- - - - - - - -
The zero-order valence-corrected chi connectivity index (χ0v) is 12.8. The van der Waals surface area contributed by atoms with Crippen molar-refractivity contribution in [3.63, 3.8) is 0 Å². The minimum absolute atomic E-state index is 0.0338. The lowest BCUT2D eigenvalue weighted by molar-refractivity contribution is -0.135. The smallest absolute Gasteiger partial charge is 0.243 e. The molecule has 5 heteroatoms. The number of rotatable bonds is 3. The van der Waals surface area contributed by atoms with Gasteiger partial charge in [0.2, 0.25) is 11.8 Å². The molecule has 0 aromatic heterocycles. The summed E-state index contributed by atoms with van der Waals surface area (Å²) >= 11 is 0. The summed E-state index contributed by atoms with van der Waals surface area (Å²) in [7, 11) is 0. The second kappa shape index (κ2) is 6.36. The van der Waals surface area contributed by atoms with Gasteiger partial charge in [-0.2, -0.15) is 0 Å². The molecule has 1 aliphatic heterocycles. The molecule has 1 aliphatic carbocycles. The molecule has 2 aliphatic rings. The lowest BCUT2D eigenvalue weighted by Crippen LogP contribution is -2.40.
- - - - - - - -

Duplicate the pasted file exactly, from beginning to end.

The zero-order valence-corrected chi connectivity index (χ0v) is 12.8. The van der Waals surface area contributed by atoms with Crippen molar-refractivity contribution in [3.63, 3.8) is 0 Å². The minimum absolute atomic E-state index is 0.0338. The lowest BCUT2D eigenvalue weighted by molar-refractivity contribution is -0.135. The smallest absolute Gasteiger partial charge is 0.243 e. The molecule has 5 heteroatoms. The number of rotatable bonds is 3. The van der Waals surface area contributed by atoms with Gasteiger partial charge in [0.2, 0.25) is 11.8 Å². The molecule has 0 aromatic heterocycles. The summed E-state index contributed by atoms with van der Waals surface area (Å²) >= 11 is 0. The summed E-state index contributed by atoms with van der Waals surface area (Å²) in [7, 11) is 0. The second kappa shape index (κ2) is 6.36. The van der Waals surface area contributed by atoms with Gasteiger partial charge in [-0.2, -0.15) is 0 Å². The molecule has 1 aliphatic heterocycles. The molecule has 1 aliphatic carbocycles. The molecule has 2 aliphatic rings. The lowest BCUT2D eigenvalue weighted by Crippen LogP contribution is -2.40.